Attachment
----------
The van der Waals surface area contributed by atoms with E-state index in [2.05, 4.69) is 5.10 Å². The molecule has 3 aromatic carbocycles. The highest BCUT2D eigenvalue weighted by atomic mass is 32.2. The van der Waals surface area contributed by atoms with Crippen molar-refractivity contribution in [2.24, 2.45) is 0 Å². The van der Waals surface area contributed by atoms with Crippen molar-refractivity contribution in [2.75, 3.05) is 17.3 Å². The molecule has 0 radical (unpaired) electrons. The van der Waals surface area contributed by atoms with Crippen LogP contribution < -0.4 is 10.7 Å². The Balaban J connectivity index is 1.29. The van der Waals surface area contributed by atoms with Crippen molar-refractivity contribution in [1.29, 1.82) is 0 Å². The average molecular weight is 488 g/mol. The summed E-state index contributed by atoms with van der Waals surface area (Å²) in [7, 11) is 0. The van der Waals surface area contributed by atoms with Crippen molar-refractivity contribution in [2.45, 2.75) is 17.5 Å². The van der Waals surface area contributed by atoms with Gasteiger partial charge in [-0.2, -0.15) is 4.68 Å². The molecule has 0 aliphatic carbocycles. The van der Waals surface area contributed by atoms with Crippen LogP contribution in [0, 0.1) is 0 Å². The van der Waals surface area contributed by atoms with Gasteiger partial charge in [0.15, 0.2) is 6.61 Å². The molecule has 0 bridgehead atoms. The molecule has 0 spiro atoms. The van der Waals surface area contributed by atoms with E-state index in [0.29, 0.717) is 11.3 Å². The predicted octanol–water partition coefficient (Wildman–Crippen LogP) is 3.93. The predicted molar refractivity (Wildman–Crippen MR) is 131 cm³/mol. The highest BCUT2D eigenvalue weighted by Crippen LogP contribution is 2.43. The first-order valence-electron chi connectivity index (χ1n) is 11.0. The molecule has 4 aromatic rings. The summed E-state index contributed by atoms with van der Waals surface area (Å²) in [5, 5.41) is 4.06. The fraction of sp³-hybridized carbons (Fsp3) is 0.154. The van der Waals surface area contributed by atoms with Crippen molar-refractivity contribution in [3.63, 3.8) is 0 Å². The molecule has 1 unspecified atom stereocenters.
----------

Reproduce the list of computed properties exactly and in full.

The van der Waals surface area contributed by atoms with E-state index in [2.05, 4.69) is 5.10 Å². The molecule has 3 aromatic carbocycles. The highest BCUT2D eigenvalue weighted by atomic mass is 32.2. The van der Waals surface area contributed by atoms with Crippen molar-refractivity contribution in [2.24, 2.45) is 0 Å². The van der Waals surface area contributed by atoms with Crippen molar-refractivity contribution in [2.75, 3.05) is 17.3 Å². The molecule has 0 radical (unpaired) electrons. The van der Waals surface area contributed by atoms with Crippen LogP contribution < -0.4 is 10.7 Å². The Balaban J connectivity index is 1.29. The van der Waals surface area contributed by atoms with Crippen molar-refractivity contribution in [1.29, 1.82) is 0 Å². The average molecular weight is 488 g/mol. The summed E-state index contributed by atoms with van der Waals surface area (Å²) in [7, 11) is 0. The van der Waals surface area contributed by atoms with Crippen molar-refractivity contribution in [2.45, 2.75) is 17.5 Å². The van der Waals surface area contributed by atoms with Gasteiger partial charge in [-0.2, -0.15) is 4.68 Å². The molecule has 0 aliphatic carbocycles. The van der Waals surface area contributed by atoms with Crippen LogP contribution in [0, 0.1) is 0 Å². The van der Waals surface area contributed by atoms with Gasteiger partial charge in [0.15, 0.2) is 6.61 Å². The molecule has 0 bridgehead atoms. The molecule has 0 spiro atoms. The van der Waals surface area contributed by atoms with E-state index in [0.29, 0.717) is 11.3 Å². The predicted octanol–water partition coefficient (Wildman–Crippen LogP) is 3.93. The predicted molar refractivity (Wildman–Crippen MR) is 131 cm³/mol. The highest BCUT2D eigenvalue weighted by Crippen LogP contribution is 2.43. The first-order valence-electron chi connectivity index (χ1n) is 11.0. The molecule has 4 aromatic rings. The summed E-state index contributed by atoms with van der Waals surface area (Å²) in [5, 5.41) is 4.06. The fraction of sp³-hybridized carbons (Fsp3) is 0.154. The van der Waals surface area contributed by atoms with Crippen molar-refractivity contribution in [3.63, 3.8) is 0 Å². The molecule has 1 unspecified atom stereocenters.